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Where is your pension going after you die?
Dying before you retire is unfortunate but there is a way to control the money you saved from beyond the grave and help your dependants.
by Michelle McGagh on Dec 21, 2012 at 09:00
If you are unlucky enough to die before taking your pension, you can still have some say in where your hard-earned cash can go by putting your pension death benefits into trust.
When you take out a pension you usually have to nominate a beneficiary of your death benefit, meaning if you die before retiring your pension savings are passed on to the person you have selected.
The money that is passed on usually consists of the return of the pension fund plus any life insurance tied to the pension. It is paid out tax free to whoever you want, typically a spouse or partner, or children, so long as the money paid out does not exceed the lifetime pension allowance, currently £1.5 million. If it does exceed this limit the excess money will be taxed at 55%.
Death benefits from personal pensions, stakeholder pensions and other 'defined contribution' (DC) schemes (so called because the amount you pay into the scheme is defined, rather than the pension you receive from defined benefit schemes) are normally paid as a lump sum, according to Andy Zanelli, head of retirement planning at AXA Wealth. By contrast defined benefit (DB) schemes usually pay out an income to the beneficiary, he says.
Most people are members of DC schemes which means any death benefits would be paid out as a lump sum. Zanelli believes that it is a bad idea to pay any grieving family member a lump sum of money when they are in an emotionally fragile state.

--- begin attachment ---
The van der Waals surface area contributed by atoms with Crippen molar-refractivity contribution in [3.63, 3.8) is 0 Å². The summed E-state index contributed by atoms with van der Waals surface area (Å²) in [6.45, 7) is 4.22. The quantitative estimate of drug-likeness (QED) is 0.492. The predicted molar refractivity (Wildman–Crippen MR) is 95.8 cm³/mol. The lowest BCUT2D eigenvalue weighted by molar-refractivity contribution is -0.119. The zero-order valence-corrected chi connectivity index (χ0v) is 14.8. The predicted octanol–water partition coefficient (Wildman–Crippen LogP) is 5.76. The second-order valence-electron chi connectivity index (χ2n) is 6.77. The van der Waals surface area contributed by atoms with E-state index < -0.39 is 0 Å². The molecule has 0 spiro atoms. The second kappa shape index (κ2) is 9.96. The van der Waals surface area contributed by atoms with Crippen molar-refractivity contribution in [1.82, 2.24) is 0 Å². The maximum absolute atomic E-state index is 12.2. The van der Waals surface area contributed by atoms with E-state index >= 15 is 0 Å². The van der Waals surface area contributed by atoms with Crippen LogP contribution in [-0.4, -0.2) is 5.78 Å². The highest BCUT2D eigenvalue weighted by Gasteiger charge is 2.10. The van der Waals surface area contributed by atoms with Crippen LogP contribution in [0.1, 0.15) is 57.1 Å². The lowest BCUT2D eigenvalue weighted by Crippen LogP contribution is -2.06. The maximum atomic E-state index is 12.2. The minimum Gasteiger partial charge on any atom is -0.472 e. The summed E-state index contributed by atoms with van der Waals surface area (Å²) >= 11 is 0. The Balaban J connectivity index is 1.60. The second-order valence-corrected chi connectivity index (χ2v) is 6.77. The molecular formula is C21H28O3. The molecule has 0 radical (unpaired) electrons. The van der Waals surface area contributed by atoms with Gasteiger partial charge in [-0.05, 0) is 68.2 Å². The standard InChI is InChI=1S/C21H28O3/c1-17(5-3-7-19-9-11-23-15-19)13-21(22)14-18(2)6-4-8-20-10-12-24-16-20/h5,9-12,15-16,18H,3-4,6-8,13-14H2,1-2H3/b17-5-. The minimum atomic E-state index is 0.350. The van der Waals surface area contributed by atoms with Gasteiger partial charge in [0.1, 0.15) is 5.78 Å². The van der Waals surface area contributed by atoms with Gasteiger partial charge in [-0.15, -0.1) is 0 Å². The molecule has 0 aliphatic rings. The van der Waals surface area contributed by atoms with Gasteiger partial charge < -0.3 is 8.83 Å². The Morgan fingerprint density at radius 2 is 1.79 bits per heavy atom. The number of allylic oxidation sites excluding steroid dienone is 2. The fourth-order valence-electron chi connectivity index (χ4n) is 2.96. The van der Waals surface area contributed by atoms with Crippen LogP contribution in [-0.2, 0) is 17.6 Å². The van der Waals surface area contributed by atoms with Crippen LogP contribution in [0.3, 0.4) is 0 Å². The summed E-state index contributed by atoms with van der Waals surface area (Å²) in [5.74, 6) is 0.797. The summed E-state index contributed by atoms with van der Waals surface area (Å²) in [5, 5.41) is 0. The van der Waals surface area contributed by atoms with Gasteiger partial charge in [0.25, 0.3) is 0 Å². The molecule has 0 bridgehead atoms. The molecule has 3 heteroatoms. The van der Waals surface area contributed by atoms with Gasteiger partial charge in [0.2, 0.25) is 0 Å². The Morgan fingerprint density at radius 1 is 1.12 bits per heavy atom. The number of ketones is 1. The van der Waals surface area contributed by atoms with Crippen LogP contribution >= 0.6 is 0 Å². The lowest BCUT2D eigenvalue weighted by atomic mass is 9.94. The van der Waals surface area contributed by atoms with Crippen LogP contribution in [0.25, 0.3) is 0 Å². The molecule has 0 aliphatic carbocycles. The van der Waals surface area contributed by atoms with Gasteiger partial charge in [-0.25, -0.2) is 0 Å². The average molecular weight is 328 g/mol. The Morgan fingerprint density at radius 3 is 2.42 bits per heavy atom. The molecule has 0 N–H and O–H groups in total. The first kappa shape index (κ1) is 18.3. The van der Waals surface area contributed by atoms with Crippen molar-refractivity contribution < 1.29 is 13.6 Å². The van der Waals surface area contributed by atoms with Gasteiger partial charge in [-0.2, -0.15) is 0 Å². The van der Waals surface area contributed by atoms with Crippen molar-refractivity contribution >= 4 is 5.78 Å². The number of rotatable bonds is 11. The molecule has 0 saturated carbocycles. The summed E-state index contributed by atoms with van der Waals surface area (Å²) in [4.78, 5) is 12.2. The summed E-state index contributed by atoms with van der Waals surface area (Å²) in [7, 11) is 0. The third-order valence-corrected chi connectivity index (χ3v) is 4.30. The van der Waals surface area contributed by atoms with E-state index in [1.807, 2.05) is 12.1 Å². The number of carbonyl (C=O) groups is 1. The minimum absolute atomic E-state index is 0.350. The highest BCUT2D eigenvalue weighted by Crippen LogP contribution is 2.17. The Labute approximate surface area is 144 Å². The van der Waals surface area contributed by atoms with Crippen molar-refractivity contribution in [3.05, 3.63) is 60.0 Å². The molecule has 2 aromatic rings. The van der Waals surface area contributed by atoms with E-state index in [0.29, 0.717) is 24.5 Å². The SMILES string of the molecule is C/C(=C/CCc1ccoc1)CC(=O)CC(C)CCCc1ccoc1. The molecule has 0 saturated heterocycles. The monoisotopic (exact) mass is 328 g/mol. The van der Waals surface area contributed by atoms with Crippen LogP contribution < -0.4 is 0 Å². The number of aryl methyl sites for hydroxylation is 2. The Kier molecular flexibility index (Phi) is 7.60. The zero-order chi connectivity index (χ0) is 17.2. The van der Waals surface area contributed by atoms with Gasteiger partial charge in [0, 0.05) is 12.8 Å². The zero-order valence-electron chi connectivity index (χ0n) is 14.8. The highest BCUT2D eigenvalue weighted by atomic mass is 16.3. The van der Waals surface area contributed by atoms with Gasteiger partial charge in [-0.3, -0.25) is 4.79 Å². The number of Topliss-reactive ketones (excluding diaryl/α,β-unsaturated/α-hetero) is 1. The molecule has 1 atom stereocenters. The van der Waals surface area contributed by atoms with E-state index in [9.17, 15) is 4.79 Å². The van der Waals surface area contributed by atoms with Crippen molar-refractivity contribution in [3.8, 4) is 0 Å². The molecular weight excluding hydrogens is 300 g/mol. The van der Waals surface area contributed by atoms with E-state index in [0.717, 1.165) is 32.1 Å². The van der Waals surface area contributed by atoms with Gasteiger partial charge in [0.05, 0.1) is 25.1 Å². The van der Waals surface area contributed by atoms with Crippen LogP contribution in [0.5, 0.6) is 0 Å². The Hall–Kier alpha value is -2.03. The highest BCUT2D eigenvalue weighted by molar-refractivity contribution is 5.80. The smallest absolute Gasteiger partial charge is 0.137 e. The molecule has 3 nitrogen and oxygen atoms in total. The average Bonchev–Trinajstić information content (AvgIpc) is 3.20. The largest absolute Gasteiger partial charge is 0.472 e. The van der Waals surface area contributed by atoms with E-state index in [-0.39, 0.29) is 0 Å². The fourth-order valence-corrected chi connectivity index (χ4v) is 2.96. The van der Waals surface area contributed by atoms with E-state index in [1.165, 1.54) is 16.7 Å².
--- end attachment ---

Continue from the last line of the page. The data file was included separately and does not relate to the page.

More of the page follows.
Instead he recommends writing your pension death benefits into trust and requesting that the benefit be paid out as an income in the event of your death.
‘If you want someone to continue their lifestyle but don’t want them to have a lump sum of cash you can say you want the money paid out as an income rather than a lump sum,’ said Zanelli.
‘Having it paid as income through a trust gives people breathing space and it keeps the money safe while the person passes through a traumatic phase of their life. For a lot of people the pension is their first or second largest assets, and you want to keep it safe. ‘
Zanelli said that giving someone a large sum of cash when they are going through a bereavement could attract unsavoury characters wanting to part a grieving partner from their new-found wealth. From a tax planning point of view, Zanelli also said it may not be appropriate to place a lump sum on to an estate as it may affect inheritance tax planning, whereas money ring-fenced in a trust falls outside of inheritance tax.
What does it cost?
If you want to transfer death benefits into trust most pension providers will do this for free, said Zanelli.
He said that when it comes to controlling the death benefits most people ‘do nothing’ and some sign an ‘expression of will’.
‘Most people do nothing [about the death benefits] or they sign an expression of will which is a letter to the trustees of your pension saying I want my money to go to ‘X’,’ he said.
‘This letter isn’t binding though so the trustees can choose to ignore it. It depends on how the trustees view their duties as to whether they take notice of an expression of will. If you set up an appropriate trust then [your wishes] will be binding.’
Once a trust of expression of will have been set up, Zanelli said it must be regularly reviewed.
‘A lot of people do not review their expression of will and who the death benefits are going to be paid to. They may have been married and then divorced but their ex is still the beneficiary,’ he said.
Changing the beneficiaries is one of the perks of writing your death benefits into trust.
‘If you decide you don’t like your daughter’s husband then you can change the beneficiaries of the trust. This is as common as you like and one of the main reasons for setting up a trust – so you can decide who gets your money,’ said Zanelli.
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